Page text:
2001 Dream Cruise, Day One

August 20, 2001

by Jim Kenzie

More from the 2001 Woodward Dream Cruise

BIRMINGHAM, Mich. — Why does Pebble Beach get more coverage in automotive magazines (yes, and automotive Web sites) than the Woodward Dream Cruise?

Is it a better show? No. Who wants to see Ralph Lauren’s Duesenberg yet again, which he paid fifteen gazillion dollars to someone else to restore, when you can see gorgeous machines of all stripes (see below) which have been (mostly) lovingly restored by the guys you see driving them?

Is it a bigger show? Not close. Pebble is lucky to draw maybe a few hundred cars, maybe 10,000 spectators. Try 40,000 and 1.4 million respectively for Woodward.

So - why? If someone offered you a free all-expenses paid weekend in Monterey, Calif., as car companies do to automotive journalists, or an all-expenses paid weekend in Detroit, which would YOU choose?


Missing in action

It’s a shame the two events have to be on the same weekend. But here’s a small sampling of what those effete snobs in California are missing:

1957 Chevy motorcycle

1957 Chevy motorcycle

How about a 1957 Chevrolet motorcycle?

2001 Dream Cruise orange man

2001 Dream Cruise orange man

Or an early ‘70s Oldsmobile Cutlass convertible (someone will e-mail and tell us the correct model year) painted bright orange, with the owner’s hair dyed to match? How dedicated is that? (Old guys who buy silver cars don’t count...)

2001 Dream Cruiser 1955 Citroen Traction Avant

2001 Dream Cruiser 1955 Citroen Traction Avant

Or a 1955 Citroen Traction Avant cabriolet, custom-made at the factory for a Saudi prince? It was sounding a bit rough, but two weeks ago it wasn’t running at all. Current owner Arnold Leaf says it was formerly owned by ex-UAW president Douglas Fraser, which gives me a whole new respect for that man. But I’ll bet his rank-and-file wouldn’t appreciate him buying a car made by French scabs...

By the way: Janet, the lovely blonde in the car beside Arnold, asked if I was single. I told her I was that night. She laughed; Arnold drove away. The story of my life.

1962 Sabra

1962 Sabra

Arnold also owns that forlorn-looking black roadster, which is a 1962 Sabra, an Israeli-built car based on British Reliant mechanicals. Good bet that this was the rarest car on the street (more accurately, in the woods) this night. And this was only Friday...

On corporate involvement

Will corporate involvement ruin the Dream Cruise? This is an event that still has a real grass roots flavor, but increasingly, the event is dominated by carmakers’ displays.

General Motors has no fewer than four sites — Pontiac-GMC is in Pontiac (duh); Chevrolet is at the intersection of Old and New Woodward Avenues in Birmingham; GM Headquarters is at the Athens Coney Island, a couple of blocks south of 14 Mile Road; and GM Corporate has assumed responsibility for the show in Memorial Park on the northeast corner of 13 Mile Road, where Oldsmobile has stood in past years (no more PR budget for the doomed, all-over-but-the-rebates division).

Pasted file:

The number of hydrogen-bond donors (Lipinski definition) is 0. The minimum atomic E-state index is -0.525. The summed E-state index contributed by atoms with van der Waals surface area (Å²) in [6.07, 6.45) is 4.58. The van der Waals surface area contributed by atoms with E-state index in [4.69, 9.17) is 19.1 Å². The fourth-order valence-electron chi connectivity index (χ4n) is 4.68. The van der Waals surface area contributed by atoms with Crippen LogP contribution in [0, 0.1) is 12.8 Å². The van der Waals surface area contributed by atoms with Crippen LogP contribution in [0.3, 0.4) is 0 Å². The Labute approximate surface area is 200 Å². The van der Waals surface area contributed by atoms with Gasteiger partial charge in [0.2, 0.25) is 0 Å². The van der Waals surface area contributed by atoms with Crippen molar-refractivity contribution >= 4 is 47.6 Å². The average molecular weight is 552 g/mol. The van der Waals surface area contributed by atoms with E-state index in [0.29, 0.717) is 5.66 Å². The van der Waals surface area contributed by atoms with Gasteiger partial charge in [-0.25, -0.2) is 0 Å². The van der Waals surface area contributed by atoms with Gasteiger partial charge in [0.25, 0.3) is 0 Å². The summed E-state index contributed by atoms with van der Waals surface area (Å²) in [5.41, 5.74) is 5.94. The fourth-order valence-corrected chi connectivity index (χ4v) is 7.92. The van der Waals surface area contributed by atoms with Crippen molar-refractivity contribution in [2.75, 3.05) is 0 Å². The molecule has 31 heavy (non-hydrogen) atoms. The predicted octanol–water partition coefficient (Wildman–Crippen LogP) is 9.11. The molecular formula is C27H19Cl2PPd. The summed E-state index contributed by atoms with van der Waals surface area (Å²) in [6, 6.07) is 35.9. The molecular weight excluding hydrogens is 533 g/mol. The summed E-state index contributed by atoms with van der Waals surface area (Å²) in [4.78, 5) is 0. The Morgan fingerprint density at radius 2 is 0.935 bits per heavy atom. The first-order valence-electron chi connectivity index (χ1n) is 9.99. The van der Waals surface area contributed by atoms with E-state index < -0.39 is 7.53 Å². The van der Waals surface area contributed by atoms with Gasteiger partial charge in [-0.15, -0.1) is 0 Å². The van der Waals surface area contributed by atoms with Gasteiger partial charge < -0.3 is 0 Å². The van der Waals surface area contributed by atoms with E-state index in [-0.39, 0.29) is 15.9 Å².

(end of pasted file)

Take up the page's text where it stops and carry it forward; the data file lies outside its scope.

2001 Dream Cruise Prowlers

2001 Dream Cruise Prowlers

Ford has a big on-going party in downtown Birmingham. DaimlerChrysler rounded up over 400 customer PT Cruisers and about 40 Prowlers for a group session at their Technical Centre in Auburn Hills, then paraded across Featherstone and University for an impromptu pre-cruise down Woodward and back. But the bazillions of drivers stuck at the intersection of Featherstone and Auburn Hills when the cops closed the road down for half an hour to let this fleet pass by were not amused.

They all returned to the Walter P. Chrysler Museum at the Technical Center for a huge poodle-skirt party, with White Castle burgers, a Motown Tribute band, a rock ‘n’ roll/blues review, and an outdoor showing of American Graffiti. Dieter Zetsche, the new boss of DaimlerChrysler, looked a bit bewildered by it all - you can bet that club meetings of Mercedes-Benz SSK’s aren’t as much fun as this.

DaimlerChrysler also took the wraps of two new Cruiser variants - the Woodie, which is pretty much what you’d expect, tape appliqués of plastic wood on the body sides - and the “Dream Cruiser’‘, painted the same Inca Gold color of the latest Chrysler Prowler, with body-color bumpers and a handful of other special tweaks.

Both cars will go one sale - no formal notice has been given about the convertible Cruiser which was also on display, but you can place your bets now.

Apart from one pre-cruiser, observed by our own TCC Team on Tuesday night as saying he wouldn’t be back Saturday because it was “too commercial’‘, there doesn’t seem to be huge concerns among the cruisers that corporate involvement is an issue. There seems to be great loyalty to their manufactures, as I witnessed when I drove a Cruiser past the Pontiac display - we were roundly jeered.

And if corporate involvement convinces more out-of-town journalists to dump Pebble and come to Woodward, maybe the show will get bigger and better than ever.

But is that a good thing?

Already, the Cruise is a huge pain in the neck for anyone who doesn’t like old cars.

Maybe WE can ignore them, but the politicians won’t, not if they’re loud enough and angry enough.

And here were thousands of angry motorists who tried to actually get somewhere Friday night after 10, when the cops closed down Woodward a section at a time, to try and drive the revelers back home for the night.

Let’s hope that success doesn’t spoil the Cruise. In case it does, get down there RIGHT NOW if you’re in the Detroit area and it’s before five p.m. Saturday, August 18.

Failing that, make a date for next year.

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